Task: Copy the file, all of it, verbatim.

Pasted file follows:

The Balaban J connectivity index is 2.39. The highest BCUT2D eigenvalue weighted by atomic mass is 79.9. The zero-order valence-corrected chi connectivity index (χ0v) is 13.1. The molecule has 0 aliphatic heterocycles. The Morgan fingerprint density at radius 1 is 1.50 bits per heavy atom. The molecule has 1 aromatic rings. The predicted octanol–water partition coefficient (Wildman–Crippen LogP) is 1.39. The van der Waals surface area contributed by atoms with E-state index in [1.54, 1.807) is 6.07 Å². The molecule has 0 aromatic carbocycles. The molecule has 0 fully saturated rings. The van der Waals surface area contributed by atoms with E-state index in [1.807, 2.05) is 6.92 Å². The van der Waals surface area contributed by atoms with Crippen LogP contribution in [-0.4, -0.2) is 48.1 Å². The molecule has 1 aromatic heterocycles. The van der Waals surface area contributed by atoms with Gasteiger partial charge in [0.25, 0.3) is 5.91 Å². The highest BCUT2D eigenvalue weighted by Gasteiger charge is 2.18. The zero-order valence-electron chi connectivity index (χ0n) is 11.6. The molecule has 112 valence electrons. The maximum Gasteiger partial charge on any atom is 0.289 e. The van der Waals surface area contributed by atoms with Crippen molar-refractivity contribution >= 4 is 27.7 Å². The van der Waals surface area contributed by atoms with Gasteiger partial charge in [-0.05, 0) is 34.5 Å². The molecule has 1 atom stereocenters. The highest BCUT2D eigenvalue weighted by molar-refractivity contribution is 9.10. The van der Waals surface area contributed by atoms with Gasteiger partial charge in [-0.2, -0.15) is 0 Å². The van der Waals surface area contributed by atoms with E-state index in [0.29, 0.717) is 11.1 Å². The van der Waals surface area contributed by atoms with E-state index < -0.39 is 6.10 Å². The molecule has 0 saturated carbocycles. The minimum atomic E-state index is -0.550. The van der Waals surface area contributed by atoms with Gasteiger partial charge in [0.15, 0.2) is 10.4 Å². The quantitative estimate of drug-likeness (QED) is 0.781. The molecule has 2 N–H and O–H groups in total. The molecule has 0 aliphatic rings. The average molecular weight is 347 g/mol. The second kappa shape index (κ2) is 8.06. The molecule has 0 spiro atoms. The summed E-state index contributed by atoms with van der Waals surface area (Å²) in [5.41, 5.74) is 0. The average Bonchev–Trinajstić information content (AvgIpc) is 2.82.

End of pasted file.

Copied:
The Balaban J connectivity index is 2.39. The highest BCUT2D eigenvalue weighted by atomic mass is 79.9. The zero-order valence-corrected chi connectivity index (χ0v) is 13.1. The molecule has 0 aliphatic heterocycles. The Morgan fingerprint density at radius 1 is 1.50 bits per heavy atom. The molecule has 1 aromatic rings. The predicted octanol–water partition coefficient (Wildman–Crippen LogP) is 1.39. The van der Waals surface area contributed by atoms with E-state index in [1.54, 1.807) is 6.07 Å². The molecule has 0 aromatic carbocycles. The molecule has 0 fully saturated rings. The van der Waals surface area contributed by atoms with E-state index in [1.807, 2.05) is 6.92 Å². The van der Waals surface area contributed by atoms with Crippen LogP contribution in [-0.4, -0.2) is 48.1 Å². The molecule has 1 aromatic heterocycles. The van der Waals surface area contributed by atoms with Gasteiger partial charge in [0.25, 0.3) is 5.91 Å². The highest BCUT2D eigenvalue weighted by Gasteiger charge is 2.18. The zero-order valence-electron chi connectivity index (χ0n) is 11.6. The molecule has 112 valence electrons. The maximum Gasteiger partial charge on any atom is 0.289 e. The van der Waals surface area contributed by atoms with Crippen molar-refractivity contribution >= 4 is 27.7 Å². The van der Waals surface area contributed by atoms with Gasteiger partial charge in [-0.05, 0) is 34.5 Å². The molecule has 1 atom stereocenters. The highest BCUT2D eigenvalue weighted by molar-refractivity contribution is 9.10. The van der Waals surface area contributed by atoms with Gasteiger partial charge in [-0.2, -0.15) is 0 Å². The van der Waals surface area contributed by atoms with E-state index in [0.29, 0.717) is 11.1 Å². The van der Waals surface area contributed by atoms with E-state index < -0.39 is 6.10 Å². The molecule has 0 saturated carbocycles. The minimum atomic E-state index is -0.550. The van der Waals surface area contributed by atoms with Gasteiger partial charge in [0.15, 0.2) is 10.4 Å². The quantitative estimate of drug-likeness (QED) is 0.781. The molecule has 2 N–H and O–H groups in total. The molecule has 0 aliphatic rings. The average molecular weight is 347 g/mol. The second kappa shape index (κ2) is 8.06. The molecule has 0 spiro atoms. The summed E-state index contributed by atoms with van der Waals surface area (Å²) in [5.41, 5.74) is 0. The average Bonchev–Trinajstić information content (AvgIpc) is 2.82.